Money playing a role in Ignite folding

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LANSING, MI (WILX) -- A follow up to a story News 10 first broke Monday night regarding the end of Ignite Soccer.

Lansing's Soccer Team is folding after its first season in the United Soccer League. This comes despite the team finishing near the top of the league, both in standings and ticket sales.

They say that hindsight is always 2020 and that couldn't be more true here in this situation.

Both Ignite fans and members from Lansing's City Council are saying something different could have been done.

"Just blindsided really. The team did so well this season and we were all expecting a great run next season," Cody Reavis, an Ignite fan, said.

But a second-place finish is not enough to draw the city to Cooley Law School Stadium and not enough to keep their light shining.

"You feel for the players that did all this work this season and aren't able to come back next season. It sucks," Reavis said.

Just like any new venture, the money was the deciding factor. The Ignite needed an average of 4,000 fans at each home game to be sustainable, but on average just over 2,300 showed up.

"I was a little concerned about the 4,000 average...I looked at some of the Major League Soccer attendances...some of those hit about 4,000," Brian Jackson, of the Lansing City Council, said.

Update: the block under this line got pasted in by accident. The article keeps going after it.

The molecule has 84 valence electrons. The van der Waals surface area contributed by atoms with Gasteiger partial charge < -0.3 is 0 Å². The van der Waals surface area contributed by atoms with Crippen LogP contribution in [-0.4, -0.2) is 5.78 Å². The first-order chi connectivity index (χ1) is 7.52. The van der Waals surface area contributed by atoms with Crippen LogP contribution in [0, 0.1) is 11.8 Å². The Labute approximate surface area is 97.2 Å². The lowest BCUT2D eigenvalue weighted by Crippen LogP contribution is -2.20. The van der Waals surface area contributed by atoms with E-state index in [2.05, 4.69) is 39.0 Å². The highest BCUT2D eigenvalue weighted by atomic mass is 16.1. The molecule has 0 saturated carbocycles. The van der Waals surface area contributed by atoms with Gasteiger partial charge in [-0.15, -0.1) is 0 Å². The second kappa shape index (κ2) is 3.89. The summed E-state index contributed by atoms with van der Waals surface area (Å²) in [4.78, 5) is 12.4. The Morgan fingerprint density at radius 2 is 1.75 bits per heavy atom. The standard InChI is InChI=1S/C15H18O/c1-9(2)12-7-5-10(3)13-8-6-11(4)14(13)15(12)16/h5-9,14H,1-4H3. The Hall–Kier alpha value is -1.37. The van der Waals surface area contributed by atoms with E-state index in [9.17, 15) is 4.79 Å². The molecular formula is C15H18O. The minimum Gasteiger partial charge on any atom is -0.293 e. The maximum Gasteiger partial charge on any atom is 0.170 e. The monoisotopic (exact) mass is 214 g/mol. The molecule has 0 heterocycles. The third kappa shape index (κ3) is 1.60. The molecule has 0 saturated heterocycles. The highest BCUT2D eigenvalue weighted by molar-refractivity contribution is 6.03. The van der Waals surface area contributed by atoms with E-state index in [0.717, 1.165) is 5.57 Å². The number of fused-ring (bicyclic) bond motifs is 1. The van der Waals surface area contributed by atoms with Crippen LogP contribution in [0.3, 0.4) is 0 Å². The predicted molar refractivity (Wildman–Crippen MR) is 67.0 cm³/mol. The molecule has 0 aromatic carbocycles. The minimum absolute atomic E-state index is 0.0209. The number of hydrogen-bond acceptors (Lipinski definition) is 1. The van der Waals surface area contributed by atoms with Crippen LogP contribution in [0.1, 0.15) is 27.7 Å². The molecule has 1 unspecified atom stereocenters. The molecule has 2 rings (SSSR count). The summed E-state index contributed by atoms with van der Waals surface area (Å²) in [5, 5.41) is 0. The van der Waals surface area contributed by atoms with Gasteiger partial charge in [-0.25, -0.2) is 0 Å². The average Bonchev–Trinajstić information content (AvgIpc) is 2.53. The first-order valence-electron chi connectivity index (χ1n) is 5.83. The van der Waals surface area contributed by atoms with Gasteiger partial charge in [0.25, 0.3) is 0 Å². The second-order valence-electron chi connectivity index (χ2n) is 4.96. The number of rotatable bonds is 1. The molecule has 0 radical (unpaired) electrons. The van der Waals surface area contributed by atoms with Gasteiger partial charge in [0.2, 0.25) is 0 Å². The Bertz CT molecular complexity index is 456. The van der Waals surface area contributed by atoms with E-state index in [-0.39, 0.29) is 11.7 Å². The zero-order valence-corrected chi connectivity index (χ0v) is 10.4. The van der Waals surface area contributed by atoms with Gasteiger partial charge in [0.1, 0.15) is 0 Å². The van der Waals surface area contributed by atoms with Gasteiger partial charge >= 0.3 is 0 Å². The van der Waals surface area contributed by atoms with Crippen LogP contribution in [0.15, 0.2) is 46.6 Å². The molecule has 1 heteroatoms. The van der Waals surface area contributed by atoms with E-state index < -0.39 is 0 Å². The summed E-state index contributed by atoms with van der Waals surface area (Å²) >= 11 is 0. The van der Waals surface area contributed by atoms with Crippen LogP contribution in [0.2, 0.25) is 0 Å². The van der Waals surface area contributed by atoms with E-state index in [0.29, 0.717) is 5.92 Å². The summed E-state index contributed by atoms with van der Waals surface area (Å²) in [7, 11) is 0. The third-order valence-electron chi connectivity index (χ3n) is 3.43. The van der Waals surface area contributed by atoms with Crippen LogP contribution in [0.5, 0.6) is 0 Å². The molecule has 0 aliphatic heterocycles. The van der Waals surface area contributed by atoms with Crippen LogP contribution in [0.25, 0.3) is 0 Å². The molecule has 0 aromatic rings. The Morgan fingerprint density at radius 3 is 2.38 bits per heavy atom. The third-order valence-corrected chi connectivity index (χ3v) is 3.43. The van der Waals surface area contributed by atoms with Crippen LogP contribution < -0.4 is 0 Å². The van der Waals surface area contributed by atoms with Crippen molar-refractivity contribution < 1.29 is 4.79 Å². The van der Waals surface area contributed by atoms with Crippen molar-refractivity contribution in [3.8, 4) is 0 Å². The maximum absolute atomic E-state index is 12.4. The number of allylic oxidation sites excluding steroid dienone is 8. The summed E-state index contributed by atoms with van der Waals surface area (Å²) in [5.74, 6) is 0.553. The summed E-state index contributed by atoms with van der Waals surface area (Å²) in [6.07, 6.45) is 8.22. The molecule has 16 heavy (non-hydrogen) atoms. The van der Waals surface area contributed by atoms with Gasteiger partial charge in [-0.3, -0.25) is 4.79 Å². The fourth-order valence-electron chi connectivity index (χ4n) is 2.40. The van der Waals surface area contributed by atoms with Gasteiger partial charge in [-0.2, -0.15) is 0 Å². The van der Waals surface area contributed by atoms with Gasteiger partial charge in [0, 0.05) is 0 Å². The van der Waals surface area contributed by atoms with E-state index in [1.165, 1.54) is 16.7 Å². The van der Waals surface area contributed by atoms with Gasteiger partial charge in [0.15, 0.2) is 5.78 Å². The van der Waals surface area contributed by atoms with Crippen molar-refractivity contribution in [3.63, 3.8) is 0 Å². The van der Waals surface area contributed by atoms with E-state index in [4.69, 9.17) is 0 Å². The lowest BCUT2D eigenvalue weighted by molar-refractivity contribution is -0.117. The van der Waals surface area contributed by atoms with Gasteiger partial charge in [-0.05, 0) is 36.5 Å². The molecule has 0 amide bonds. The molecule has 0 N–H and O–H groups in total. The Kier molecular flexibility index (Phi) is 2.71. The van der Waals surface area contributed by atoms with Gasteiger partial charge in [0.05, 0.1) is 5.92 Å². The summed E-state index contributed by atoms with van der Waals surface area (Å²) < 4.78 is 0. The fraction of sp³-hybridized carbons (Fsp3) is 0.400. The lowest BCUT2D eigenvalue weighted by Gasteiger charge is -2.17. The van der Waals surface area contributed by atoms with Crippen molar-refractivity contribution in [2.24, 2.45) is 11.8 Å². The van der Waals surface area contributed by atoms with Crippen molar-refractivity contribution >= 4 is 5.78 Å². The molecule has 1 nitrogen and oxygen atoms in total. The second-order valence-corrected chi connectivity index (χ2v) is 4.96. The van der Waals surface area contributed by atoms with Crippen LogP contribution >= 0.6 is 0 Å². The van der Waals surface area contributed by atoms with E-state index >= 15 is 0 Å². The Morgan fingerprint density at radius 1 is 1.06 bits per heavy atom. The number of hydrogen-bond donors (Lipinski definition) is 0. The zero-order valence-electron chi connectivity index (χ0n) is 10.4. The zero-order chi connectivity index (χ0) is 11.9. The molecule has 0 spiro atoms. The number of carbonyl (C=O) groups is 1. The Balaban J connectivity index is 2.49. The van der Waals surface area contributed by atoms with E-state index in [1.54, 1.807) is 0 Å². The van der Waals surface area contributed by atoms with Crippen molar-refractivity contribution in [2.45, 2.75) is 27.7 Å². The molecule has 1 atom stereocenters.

If teams in the biggest soccer leagues in the country can barely get 4,000 fans, it seems like a stretch to expect the Ignite to be able to do the same. The changing of the fields is another large factor that is costing over $12,000 each time.

"I think that's what set the ticket prices throughout the season...we knew the ticket prices for the season were to cover the cost of that field turnover," Reavis said.

This begs the question of whether it would have been more reasonable to play at a field that didn't need to be changed.

"There's a few other soccer-specific stadiums such as MSU's, I know a few other teams in the league currently play at college stadiums, Reavis said.

Despite the downfalls, both Reavis and Jackson think Lansing is fit to have a soccer team.

"A lot of people play, soccer families, but unfortunately people didn't come out like they hoped," Jackson said.

And that there should have been more time to let the Ignite shine.

"I think we're looking more at year two, year three success. It's hard to expect that from a professional sports team that's brand new to an area," Reavis said.

For fans, the folding of the team leaves a bad taste not just for the Ignite Soccer Team, but also the sport in this market.

"Honestly, I'm disappointed in [Tom] Dickson. I don't think he gave the sport a real chance to grow. Scrapping it after a year was the wrong decision. He just took a promising thing and let it go without giving it a real shot," Reavis said.

Ignite President Nick Grueser sent News 10 a statement saying:

"We are incredibly appreciative of the support shown for our club this season, however, no further updates on the club will be available until the conclusion of the 2019 League One season. We wish both North Texas SC and Greenville Triumph best of luck in this weekend’s Final."

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